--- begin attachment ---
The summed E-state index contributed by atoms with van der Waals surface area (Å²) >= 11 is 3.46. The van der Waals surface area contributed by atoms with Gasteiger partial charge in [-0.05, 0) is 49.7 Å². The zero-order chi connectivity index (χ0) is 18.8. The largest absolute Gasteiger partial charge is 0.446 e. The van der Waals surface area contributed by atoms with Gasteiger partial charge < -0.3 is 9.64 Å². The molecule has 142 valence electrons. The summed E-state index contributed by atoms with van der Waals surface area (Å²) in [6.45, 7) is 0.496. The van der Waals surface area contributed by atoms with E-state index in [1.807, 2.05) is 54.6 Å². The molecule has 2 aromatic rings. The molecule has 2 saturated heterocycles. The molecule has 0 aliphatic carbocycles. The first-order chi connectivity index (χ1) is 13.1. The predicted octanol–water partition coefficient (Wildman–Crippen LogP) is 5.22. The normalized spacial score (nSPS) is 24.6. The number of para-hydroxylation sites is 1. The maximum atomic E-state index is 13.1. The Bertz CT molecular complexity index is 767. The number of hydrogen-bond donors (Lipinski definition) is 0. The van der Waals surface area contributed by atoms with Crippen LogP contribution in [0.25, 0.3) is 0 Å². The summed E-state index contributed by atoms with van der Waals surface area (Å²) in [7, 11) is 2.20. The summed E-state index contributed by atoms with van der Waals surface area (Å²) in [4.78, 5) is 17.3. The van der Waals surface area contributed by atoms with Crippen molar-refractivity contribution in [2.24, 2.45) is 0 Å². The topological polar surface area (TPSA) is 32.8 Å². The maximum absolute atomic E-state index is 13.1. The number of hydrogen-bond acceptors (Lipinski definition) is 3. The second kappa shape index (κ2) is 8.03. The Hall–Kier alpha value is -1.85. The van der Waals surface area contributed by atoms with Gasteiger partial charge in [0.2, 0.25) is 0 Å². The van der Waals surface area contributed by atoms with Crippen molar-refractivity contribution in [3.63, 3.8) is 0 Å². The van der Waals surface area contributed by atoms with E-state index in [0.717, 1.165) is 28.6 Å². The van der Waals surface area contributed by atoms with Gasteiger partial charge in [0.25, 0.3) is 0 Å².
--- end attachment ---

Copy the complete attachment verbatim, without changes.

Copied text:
The summed E-state index contributed by atoms with van der Waals surface area (Å²) >= 11 is 3.46. The van der Waals surface area contributed by atoms with Gasteiger partial charge in [-0.05, 0) is 49.7 Å². The zero-order chi connectivity index (χ0) is 18.8. The largest absolute Gasteiger partial charge is 0.446 e. The van der Waals surface area contributed by atoms with Gasteiger partial charge < -0.3 is 9.64 Å². The molecule has 142 valence electrons. The summed E-state index contributed by atoms with van der Waals surface area (Å²) in [6.45, 7) is 0.496. The van der Waals surface area contributed by atoms with E-state index in [1.807, 2.05) is 54.6 Å². The molecule has 2 aromatic rings. The molecule has 2 saturated heterocycles. The molecule has 0 aliphatic carbocycles. The first-order chi connectivity index (χ1) is 13.1. The predicted octanol–water partition coefficient (Wildman–Crippen LogP) is 5.22. The normalized spacial score (nSPS) is 24.6. The number of para-hydroxylation sites is 1. The maximum atomic E-state index is 13.1. The Bertz CT molecular complexity index is 767. The number of hydrogen-bond donors (Lipinski definition) is 0. The van der Waals surface area contributed by atoms with Crippen LogP contribution in [0.25, 0.3) is 0 Å². The summed E-state index contributed by atoms with van der Waals surface area (Å²) in [7, 11) is 2.20. The summed E-state index contributed by atoms with van der Waals surface area (Å²) in [4.78, 5) is 17.3. The van der Waals surface area contributed by atoms with Crippen molar-refractivity contribution in [2.24, 2.45) is 0 Å². The topological polar surface area (TPSA) is 32.8 Å². The maximum absolute atomic E-state index is 13.1. The number of hydrogen-bond acceptors (Lipinski definition) is 3. The second kappa shape index (κ2) is 8.03. The Hall–Kier alpha value is -1.85. The van der Waals surface area contributed by atoms with Gasteiger partial charge in [0.2, 0.25) is 0 Å². The van der Waals surface area contributed by atoms with Crippen molar-refractivity contribution in [3.63, 3.8) is 0 Å². The van der Waals surface area contributed by atoms with E-state index in [0.717, 1.165) is 28.6 Å². The van der Waals surface area contributed by atoms with Gasteiger partial charge in [0.25, 0.3) is 0 Å².